[personal profile] mjg59
Update: Patches to fix this have been posted

There's a story going round that Lenovo have signed an agreement with Microsoft that prevents installing free operating systems. This is sensationalist, untrue and distracts from a genuine problem.

The background is straightforward. Intel platforms allow the storage to be configured in two different ways - "standard" (normal AHCI on SATA systems, normal NVMe on NVMe systems) or "RAID". "RAID" mode is typically just changing the PCI IDs so that the normal drivers won't bind, ensuring that drivers that support the software RAID mode are used. Intel have not submitted any patches to Linux to support the "RAID" mode.

In this specific case, Lenovo's firmware defaults to "RAID" mode and doesn't allow you to change that. Since Linux has no support for the hardware when configured this way, you can't install Linux (distribution installers will boot, but won't find any storage device to install the OS to).

Why would Lenovo do this? I don't know for sure, but it's potentially related to something I've written about before - recent Intel hardware needs special setup for good power management. The storage driver that Microsoft ship doesn't do that setup. The Intel-provided driver does. "RAID" mode prevents the Microsoft driver from binding and forces the user to use the Intel driver, which means they get the correct power management configuration, battery life is better and the machine doesn't melt.

(Why not offer the option to disable it? A user who does would end up with a machine that doesn't boot, and if they managed to figure that out they'd have worse power management. That increases support costs. For a consumer device, why would you want to? The number of people buying these laptops to run anything other than Windows is miniscule)

Things are somewhat obfuscated due to a statement from a Lenovo rep:This system has a Signature Edition of Windows 10 Home installed. It is locked per our agreement with Microsoft. It's unclear what this is meant to mean. Microsoft could be insisting that Signature Edition systems ship in "RAID" mode in order to ensure that users get a good power management experience. Or it could be a misunderstanding regarding UEFI Secure Boot - Microsoft do require that Secure Boot be enabled on all Windows 10 systems, but (a) the user must be able to manage the key database and (b) there are several free operating systems that support UEFI Secure Boot and have appropriate signatures. Neither interpretation indicates that there's a deliberate attempt to prevent users from installing their choice of operating system.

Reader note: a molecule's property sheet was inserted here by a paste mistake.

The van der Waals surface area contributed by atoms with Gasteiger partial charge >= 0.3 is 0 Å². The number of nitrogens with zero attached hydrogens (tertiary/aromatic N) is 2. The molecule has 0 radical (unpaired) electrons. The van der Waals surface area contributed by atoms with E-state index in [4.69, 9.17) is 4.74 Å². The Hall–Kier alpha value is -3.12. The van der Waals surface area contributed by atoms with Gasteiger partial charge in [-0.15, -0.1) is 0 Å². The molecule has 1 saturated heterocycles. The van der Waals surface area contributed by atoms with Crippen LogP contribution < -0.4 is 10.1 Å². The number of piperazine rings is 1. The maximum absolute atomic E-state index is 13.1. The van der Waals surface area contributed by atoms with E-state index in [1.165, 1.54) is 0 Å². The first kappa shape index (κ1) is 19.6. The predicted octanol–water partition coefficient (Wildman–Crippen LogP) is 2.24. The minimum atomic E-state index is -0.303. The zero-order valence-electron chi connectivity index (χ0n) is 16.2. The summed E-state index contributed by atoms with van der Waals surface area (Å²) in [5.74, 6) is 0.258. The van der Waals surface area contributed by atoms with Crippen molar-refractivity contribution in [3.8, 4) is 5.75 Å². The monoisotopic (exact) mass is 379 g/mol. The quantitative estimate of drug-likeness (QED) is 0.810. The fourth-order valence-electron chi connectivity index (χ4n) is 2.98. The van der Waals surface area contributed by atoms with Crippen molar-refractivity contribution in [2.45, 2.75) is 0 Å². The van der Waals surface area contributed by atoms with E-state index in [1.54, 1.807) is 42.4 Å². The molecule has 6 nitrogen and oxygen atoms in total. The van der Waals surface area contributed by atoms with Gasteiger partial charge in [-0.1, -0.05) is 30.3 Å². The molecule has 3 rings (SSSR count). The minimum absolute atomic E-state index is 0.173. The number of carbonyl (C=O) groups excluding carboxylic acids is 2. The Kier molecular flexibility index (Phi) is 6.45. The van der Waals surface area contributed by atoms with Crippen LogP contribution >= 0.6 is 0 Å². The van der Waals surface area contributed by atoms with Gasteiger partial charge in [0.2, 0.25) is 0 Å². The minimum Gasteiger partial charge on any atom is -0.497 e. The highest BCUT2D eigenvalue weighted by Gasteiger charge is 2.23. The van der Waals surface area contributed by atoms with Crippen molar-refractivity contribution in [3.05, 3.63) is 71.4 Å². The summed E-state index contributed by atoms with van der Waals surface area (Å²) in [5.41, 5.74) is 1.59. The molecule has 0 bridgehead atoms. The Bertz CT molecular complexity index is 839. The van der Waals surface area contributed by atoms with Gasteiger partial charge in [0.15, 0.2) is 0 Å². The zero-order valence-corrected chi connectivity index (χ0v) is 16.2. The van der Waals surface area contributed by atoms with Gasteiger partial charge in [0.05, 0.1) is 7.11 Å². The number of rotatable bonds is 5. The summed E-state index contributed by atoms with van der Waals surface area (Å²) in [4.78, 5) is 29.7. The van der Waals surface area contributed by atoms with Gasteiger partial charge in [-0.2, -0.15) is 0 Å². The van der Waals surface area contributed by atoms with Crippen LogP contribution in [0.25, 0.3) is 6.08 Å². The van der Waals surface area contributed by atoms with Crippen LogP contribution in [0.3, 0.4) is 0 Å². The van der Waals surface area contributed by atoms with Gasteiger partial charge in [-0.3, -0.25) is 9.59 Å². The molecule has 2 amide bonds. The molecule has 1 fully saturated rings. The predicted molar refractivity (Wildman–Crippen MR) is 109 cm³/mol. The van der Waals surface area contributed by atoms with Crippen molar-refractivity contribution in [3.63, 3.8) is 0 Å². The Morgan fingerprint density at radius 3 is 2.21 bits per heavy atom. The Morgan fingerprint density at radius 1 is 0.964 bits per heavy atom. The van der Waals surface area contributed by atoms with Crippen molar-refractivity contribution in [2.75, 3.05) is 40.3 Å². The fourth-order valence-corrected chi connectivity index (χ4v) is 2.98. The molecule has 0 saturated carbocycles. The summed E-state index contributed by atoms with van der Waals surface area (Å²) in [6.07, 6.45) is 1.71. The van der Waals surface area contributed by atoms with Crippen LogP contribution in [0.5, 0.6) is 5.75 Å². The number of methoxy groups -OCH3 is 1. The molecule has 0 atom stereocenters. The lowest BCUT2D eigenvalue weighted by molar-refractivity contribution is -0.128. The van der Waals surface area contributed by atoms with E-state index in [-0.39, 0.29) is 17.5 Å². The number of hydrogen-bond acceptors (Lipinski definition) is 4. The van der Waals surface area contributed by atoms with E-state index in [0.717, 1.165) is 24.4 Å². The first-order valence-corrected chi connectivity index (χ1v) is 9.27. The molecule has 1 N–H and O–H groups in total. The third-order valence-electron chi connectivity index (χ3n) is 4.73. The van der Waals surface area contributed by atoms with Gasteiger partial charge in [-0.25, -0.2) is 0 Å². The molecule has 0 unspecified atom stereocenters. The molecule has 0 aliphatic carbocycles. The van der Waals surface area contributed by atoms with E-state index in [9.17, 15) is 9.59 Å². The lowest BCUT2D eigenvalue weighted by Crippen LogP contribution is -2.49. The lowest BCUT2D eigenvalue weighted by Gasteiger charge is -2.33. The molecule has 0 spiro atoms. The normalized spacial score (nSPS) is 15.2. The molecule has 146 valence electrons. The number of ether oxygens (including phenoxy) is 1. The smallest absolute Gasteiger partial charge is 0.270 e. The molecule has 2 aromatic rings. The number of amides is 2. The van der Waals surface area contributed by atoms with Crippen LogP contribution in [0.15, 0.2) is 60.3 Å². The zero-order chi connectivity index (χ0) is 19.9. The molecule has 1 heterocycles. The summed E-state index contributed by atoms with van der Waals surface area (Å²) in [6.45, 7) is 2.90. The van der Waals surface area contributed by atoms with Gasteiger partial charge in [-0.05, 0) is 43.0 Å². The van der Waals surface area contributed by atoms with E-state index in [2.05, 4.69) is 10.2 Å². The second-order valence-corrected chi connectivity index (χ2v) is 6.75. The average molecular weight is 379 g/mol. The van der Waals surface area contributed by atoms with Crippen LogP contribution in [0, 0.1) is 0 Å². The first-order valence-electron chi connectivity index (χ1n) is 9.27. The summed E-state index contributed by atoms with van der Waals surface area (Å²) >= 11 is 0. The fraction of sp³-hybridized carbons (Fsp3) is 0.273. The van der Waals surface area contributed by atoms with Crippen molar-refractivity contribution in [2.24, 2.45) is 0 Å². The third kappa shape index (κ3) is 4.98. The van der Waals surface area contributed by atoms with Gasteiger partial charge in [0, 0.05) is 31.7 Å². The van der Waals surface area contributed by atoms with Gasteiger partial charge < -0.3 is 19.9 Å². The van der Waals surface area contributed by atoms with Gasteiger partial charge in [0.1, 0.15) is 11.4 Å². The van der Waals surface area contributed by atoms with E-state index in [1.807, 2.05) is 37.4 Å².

The real problem here is that Intel do very little to ensure that free operating systems work well on their consumer hardware - we still have no information from Intel on how to configure systems to ensure good power management, we have no support for storage devices in "RAID" mode and we have no indication that this is going to get better in future. If Intel had provided that support, this issue would never have occurred. Rather than be angry at Lenovo, let's put pressure on Intel to provide support for their hardware.
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Shared blame

Date: 2016-09-21 06:09 pm (UTC)
From: (Anonymous)
Intel could do better from a technical point, but one buys a Lenovo product, it is their responsibility to have the right pieces of hardware into place.
So they should be blamed for choosing an hardware with windows-only drivers.
They could also have added an option in the BIOS/UEFI that, once the secure boot has been disabled, allows the user to also disable this RAID mode.

RAID level?

Date: 2016-09-21 06:31 pm (UTC)
From: (Anonymous)
I fought a similar system on a server board once, and actually got a system to install treating it as a RAID 0 with a single disk. It did not boot properly though. Since these are notebook systems with a single disk anyway, is that what they are treating the system as? (i.e. RAID 0 with a single disk) Is there any way to update GRUB to boot off of such a thing?

All that said, I think Intel absolutely should be held responsible, they certainly push themselves as a Linux friendly company, and disk controllers should be a basic device I should always be able to access.

Date: 2016-09-21 06:47 pm (UTC)
From: (Anonymous)
So this is just an educated guess?

But then you insist that it's not Lenovo trying to lock out other operating systems. How do you know that? Did they give you the scoop?

Even if the device would get worse battery life (which we don't know that it would, and nobody who booted up Linux on the ISK model or Live on the ISK2 reported their laptop "melting"), it should be up to the user.

You say that if your guess is right, it's a cheap hack to work around crappy power management in Windows. Do we know Linux has crappy power management like Windows does?

Date: 2016-09-21 06:55 pm (UTC)
From: (Anonymous)
Also,

If it was to prevent a clueless user from ending up in that situation where Windows wouldn't boot if they toggled it to AHCI mode, then why did Lenovo write code to make sure that if you used an EFI variable to set it, that it would switch it back to RAID? Is a user that doesn't know what they're doing likely to be in the EFI shell?